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Re: Segment Register thread descriptor (was Re: Jv_AllocBytesChec ked)

"Boehm, Hans" <> writes:

> I'm not proposing to add a replacement for pthread_getspecific, since I'm
> not sure there is a sufficiently general one.  I'm proposing to add enough
> so that I can hash on a thread id myself, since that often seems to be
> appreciably faster than the current scheme.

If you only want to have a numeric value that is fine.  Adding more
functions is also fine if you can live with the restrictions of
exposing internals.  But you must also be aware of the limitations of
most thread IDs: they get reused or not.  Both ways you might have
problems and which it is possibly cannot be determined, at least not
until runtime.

> At a minimum, you could expose the thread register when it exists.  That
> would largely preserve thread library independence, since the register
> pretty much has to be defined as part of the ABI, and any thread library
> that doesn't use it would be sacrificing performance.

What would the thread register be used for?  Is it a pointer, is it
some other numeric value.  Or as in the x86 case, what is if it is not
really accessible?  Similarly on Alpha where the thread pointer is
retrieved through a (very fast) PAL code call.

> Right.  But isn't that a fact of life for almost anything related to
> threads?

I would imagine that these interfaces are used not only by programs
which are written using the thread library.  The thread library itself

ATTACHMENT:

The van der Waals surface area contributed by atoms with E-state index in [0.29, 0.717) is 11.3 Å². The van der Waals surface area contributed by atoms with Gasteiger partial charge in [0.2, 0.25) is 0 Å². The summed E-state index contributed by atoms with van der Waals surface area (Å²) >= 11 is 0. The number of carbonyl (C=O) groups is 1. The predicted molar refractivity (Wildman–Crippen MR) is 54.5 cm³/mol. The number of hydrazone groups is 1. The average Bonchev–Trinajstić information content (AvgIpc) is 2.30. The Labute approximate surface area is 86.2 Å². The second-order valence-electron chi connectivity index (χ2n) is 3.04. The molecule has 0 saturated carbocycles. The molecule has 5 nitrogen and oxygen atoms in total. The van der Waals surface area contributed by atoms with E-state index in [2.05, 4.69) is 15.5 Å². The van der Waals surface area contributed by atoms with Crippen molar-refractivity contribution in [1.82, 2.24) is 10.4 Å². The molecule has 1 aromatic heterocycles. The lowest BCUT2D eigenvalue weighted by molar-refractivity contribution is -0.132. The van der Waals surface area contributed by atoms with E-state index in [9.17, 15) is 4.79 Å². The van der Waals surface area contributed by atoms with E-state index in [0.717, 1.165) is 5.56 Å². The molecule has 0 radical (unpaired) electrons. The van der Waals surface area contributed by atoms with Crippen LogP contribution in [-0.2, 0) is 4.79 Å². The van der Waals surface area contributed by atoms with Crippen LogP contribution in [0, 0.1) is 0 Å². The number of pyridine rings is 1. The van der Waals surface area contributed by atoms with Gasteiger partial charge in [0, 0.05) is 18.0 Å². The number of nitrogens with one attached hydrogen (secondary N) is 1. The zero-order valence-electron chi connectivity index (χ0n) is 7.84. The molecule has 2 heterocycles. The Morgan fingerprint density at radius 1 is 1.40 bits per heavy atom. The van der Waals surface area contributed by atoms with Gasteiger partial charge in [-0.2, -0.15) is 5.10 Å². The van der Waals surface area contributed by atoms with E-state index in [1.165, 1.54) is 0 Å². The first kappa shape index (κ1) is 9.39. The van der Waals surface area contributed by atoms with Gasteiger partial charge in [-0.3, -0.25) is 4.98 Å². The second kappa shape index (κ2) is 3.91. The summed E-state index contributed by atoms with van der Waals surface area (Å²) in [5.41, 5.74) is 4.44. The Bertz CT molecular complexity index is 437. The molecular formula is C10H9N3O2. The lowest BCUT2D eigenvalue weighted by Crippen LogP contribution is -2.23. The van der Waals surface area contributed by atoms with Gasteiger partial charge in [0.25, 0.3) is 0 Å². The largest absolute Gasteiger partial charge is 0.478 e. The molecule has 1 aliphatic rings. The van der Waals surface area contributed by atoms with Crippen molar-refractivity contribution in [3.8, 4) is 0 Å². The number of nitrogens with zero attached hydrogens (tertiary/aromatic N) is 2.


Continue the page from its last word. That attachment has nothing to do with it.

needs this kind of functionality and you might also want to write
programs consisting of separate processes with shared memory this way.
Unlike when threads there is actually the possibility to achieve

> > this is a problem since it means that programmers can make errors
> > without seeing them.  If somebody has access only to platforms where
> > the spinlock is not needed errors might slip in unnoticed.  These kind
> > of things must be automated.
> Again, it seems to me this is unavoidable.  You need to test on different
> kinds of platforms.  We already have greatly varying memory models
> (apparently even within the X86 line), which require that.  And you can omit
> volatile all over the place if you have the right compiler.  And byte writes
> are atomic until you find an old Compaq Alpha. For this one you could at
> least provide an option to test with generic code, even if the hardware
> doesn't require it.

If there are ways which allow avoiding these pitfalls they should be
taken.  You are a bit too much in this corporate software development
thinking.  99% of all the people writing free software have no access
to more than one architecture.  If the code they write is not right
away usable by other (at least to some degree) it will not be picked
up.  This is why I said the usage of the new features should be
fool-proof.  Then the person writing the code will get it right.

> > Not a problem.  Associate a lock with the whole array.  But of course
> > you can say this is not good and you want to lock individual blocks in
> > the array.  This plays again in the area of not having to define too
> > many interfaces.  Everybody wants something different.
> Which is why I would prefer to let the user declare the locks.

Not in all cases.  This is an optimization which certainly is not
always necessary.

> Interesting. Have they published/admitted to anything?  This would
> certainly affect correctness of the garbage collector in libgcj.

The default mode is certainly compatible.  I don't know what you have
to do to get the relaxed memory access model.  Intel has lots of P4
docs on their web site.  I haven't really looked.  Maybe it's all only
available now in preparation for the next generation, who knows.

---------------.                          ,-.   1325 Chesapeake Terrace
Ulrich Drepper  \    ,-------------------'   \  Sunnyvale, CA 94089 USA
Red Hat          `--' drepper at   `------------------------

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